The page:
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Boat security

I am concerned that security on my narrowboat is poor. The front and rear doors are wooden; the front ones lock with internal bolts (on one door), with the other door locking to the first with a very small Yale-type lock. The rear doors lock only from inside with small bolts; the hatch is held in place by only one of the internal bolts.
Do you have any advice about improving thinga please?

Asked by: Paul Taylor  | 6.56pm, Friday 18 April

WW says:

The most popular way of increasing security of the front doors is to have a steel bar which fits into brackets welded to the front bulkhead on either side of the doors. The bar is positioned about half way up the doors and is padlocked in place to prevent it being removed and the doors being opened.
Many traditional narrowboats have a means of padlocking the sliding hatch to the top of the rear doors. This usually takes the form of steel tabs which project rearwards and line up, one over the other when the doors and hatch are closed. Holes are drilled in the tabs and a padlock placed through these.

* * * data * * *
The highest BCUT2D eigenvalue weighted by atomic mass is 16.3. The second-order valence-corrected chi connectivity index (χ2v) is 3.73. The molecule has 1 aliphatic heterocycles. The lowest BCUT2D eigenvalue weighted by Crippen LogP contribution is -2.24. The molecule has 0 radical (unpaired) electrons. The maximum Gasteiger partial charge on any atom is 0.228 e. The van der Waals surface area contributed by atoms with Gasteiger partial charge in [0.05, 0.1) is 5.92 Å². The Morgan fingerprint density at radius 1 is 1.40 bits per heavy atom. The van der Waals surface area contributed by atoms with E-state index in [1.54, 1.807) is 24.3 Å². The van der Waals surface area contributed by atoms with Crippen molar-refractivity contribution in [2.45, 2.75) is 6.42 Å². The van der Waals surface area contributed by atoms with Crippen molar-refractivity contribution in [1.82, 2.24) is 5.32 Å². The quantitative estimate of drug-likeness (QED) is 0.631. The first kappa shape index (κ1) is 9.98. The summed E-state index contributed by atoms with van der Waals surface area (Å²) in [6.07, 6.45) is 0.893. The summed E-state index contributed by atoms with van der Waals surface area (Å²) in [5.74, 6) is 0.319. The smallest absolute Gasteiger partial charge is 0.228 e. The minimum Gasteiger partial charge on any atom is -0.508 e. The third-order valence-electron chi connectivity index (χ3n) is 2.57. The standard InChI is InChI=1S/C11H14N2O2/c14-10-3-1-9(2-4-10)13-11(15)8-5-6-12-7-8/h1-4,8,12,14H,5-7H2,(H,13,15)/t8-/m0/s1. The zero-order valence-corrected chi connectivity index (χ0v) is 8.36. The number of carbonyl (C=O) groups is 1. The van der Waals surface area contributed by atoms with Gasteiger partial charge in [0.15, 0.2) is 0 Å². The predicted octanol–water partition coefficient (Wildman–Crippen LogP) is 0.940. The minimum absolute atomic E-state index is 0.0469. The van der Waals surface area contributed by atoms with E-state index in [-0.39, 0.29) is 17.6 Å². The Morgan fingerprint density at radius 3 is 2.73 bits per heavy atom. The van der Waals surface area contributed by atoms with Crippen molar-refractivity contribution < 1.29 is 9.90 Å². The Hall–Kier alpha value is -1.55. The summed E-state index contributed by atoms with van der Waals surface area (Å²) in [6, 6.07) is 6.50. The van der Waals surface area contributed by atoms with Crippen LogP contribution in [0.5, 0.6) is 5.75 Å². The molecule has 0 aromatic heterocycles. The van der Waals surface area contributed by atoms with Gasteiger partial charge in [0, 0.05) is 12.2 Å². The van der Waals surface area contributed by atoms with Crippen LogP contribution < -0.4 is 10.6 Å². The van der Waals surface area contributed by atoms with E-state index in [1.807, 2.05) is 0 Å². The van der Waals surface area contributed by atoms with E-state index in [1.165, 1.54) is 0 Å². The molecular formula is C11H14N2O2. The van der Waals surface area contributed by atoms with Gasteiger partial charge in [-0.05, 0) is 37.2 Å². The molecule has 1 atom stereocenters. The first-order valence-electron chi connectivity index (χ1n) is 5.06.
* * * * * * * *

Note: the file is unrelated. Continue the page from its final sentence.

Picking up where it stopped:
Another way of stopping the hatch being slid forward is to drill a hole in one of the runners just in front of the hatch and insert a padlock.
For all these solutions, it is better to use the type of padlock (usually round in form) that does not allow easy access to the hasp with a hacksaw.
For more thoughts, see the articles 'Stop Thief!' published in WW in March and April 2005. Back numbers are available from WW by phoning 01283 742970.

Graham Booth  | 12.06PM, Saturday 19 April

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